The story of William Rowan Hamilton’s discovery of new four-dimensional numbers called quaternions is familiar. The solution of a problem that had bothered him for years occurred to him in a flash of insight as he walked along the Royal Canal in Dublin. But this Eureka moment did not arise spontaneously: it was the result of years of intense effort. The great French mathematician Henri Poincaré also described how sudden inspiration occurs unexpectedly, but always following a period of concentrated research [TM148, or search for “thatsmaths” at irishtimes.com].

## Archive for the 'Irish Times' Category

### The Many Modern Uses of Quaternions

Published October 4, 2018 Irish Times 1 CommentTags: Algebra, Hamilton

### Tom Lehrer: Comical Musical Mathematical Genius

Published September 20, 2018 Irish Times Leave a CommentTags: Education, Music, Recreational Maths

Tom Lehrer, mathematician, singer, songwriter and satirist, was born in New York ninety years ago. He was active in public performance for about 25 years from 1945 to 1970. He is most renowned for his hilarious satirical songs, many of which he recorded and which are available today on YouTube [see TM147, or search for “thatsmaths” at irishtimes.com].

Continue reading ‘Tom Lehrer: Comical Musical Mathematical Genius’

### Face Recognition

Published September 6, 2018 Irish Times Leave a CommentTags: Algorithms, Computer Science, Social attitudes

As you pass through an airport, you are photographed several times by security systems. Face recognition systems can identify you by comparing your digital image to faces stored in a database. This form of identification is gaining popularity, allowing you to access online banking without a PIN or password. [see TM146, or search for “thatsmaths” at irishtimes.com].

### The Miraculous Spiral on Booterstown Strand

Published August 16, 2018 Irish Times Leave a CommentTags: biology, Geometry, Geophysics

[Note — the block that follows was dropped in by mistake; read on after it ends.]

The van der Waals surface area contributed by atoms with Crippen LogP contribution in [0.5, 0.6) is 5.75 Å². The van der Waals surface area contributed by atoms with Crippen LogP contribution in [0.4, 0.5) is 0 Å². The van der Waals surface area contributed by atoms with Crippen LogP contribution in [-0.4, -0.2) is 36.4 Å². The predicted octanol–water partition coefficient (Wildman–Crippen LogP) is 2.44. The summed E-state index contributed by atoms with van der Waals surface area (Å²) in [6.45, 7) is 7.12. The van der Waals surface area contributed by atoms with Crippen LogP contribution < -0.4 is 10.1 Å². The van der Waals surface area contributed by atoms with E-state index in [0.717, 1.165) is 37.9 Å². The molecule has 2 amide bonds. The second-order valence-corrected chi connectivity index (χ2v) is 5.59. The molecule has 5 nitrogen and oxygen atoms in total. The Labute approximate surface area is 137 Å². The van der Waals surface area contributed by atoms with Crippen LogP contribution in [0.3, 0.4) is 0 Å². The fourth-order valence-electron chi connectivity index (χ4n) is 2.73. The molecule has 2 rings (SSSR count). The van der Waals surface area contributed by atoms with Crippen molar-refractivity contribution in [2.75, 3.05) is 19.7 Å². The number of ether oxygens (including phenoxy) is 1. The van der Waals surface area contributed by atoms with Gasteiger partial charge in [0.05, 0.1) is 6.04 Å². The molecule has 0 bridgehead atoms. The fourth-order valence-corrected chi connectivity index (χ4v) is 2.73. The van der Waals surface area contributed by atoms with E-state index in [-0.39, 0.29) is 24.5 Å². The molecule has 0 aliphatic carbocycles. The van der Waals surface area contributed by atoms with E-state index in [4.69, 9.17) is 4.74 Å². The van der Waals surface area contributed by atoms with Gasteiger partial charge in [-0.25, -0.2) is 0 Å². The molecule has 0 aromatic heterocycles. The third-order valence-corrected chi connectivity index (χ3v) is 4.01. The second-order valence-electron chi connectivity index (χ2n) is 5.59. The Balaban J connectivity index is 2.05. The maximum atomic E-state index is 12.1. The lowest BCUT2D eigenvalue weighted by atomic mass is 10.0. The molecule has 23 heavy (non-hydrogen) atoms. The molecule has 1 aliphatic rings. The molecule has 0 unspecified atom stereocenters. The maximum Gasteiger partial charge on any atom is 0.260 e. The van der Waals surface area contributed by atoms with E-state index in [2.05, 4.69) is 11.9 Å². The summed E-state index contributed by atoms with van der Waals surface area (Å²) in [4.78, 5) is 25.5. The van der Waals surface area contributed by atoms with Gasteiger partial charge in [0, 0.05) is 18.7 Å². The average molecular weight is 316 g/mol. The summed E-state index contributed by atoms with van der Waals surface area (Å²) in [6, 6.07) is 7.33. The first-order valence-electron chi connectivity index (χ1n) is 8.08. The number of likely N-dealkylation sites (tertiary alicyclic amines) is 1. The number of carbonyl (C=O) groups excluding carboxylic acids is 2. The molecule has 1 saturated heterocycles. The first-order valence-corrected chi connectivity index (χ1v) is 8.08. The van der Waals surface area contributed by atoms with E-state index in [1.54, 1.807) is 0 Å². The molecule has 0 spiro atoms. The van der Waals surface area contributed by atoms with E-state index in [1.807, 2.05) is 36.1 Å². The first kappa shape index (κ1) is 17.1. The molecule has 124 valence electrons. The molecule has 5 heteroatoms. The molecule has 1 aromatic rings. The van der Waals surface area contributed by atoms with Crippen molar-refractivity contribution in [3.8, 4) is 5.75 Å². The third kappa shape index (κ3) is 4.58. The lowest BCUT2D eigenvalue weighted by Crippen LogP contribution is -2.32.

We all know what a spiral looks like. Or do we? Ask your friends to describe one and they will probably trace out the form of a winding staircase. But that is actually a helix, a curve in three-dimensional space. A spiral is confined to a plane – it is a flat curve. In general terms, a spiral is formed by a point moving around a fixed centre while its distance increases or decreases as it revolves [see TM145, or search for “thatsmaths” at irishtimes.com].

Continue reading ‘The Miraculous Spiral on Booterstown Strand’

### Tides: a Tug-of-War between Earth, Moon and Sun

Published August 2, 2018 Irish Times Leave a CommentTags: Fluid Dynamics, Geophysics

All who set a sail, cast a hook or take a dip have a keen interest in the water level, and the regular ebb and flow of the tides. At most places the tidal variations are **semi-diurnal**, with high and low water twice each day [see TM144, or search for “thatsmaths” at irishtimes.com].

Continue reading ‘Tides: a Tug-of-War between Earth, Moon and Sun’

### The Empty Set is Nothing to Worry About

Published July 19, 2018 Irish Times Leave a CommentTags: Arithmetic, Set Theory

Today’s article is about nothing: nothing at all, as encapsulated in the number zero and the empty set. It took humanity millennia to move beyond the counting numbers. Zero emerged in several civilizations, first as a place-holder to denote a space or gap between digits, and later as a true number, which could be manipulated like any other. [see TM143, or search for “thatsmaths” at irishtimes.com].

### Trigonometric Comfort Blankets on Hilltops

Published July 5, 2018 Irish Times Leave a CommentTags: Geophysics, Maps, Spherical Trigonometry

On a glorious sunny June day we reached the summit of Céidín, south of the Glen of Imall, to find a triangulation station or *trig pillar*. These concrete pillars are found on many prominent peaks throughout Ireland, and were erected to aid in surveying the country [see TM142, or search for “thatsmaths” at irishtimes.com].

Continue reading ‘Trigonometric Comfort Blankets on Hilltops’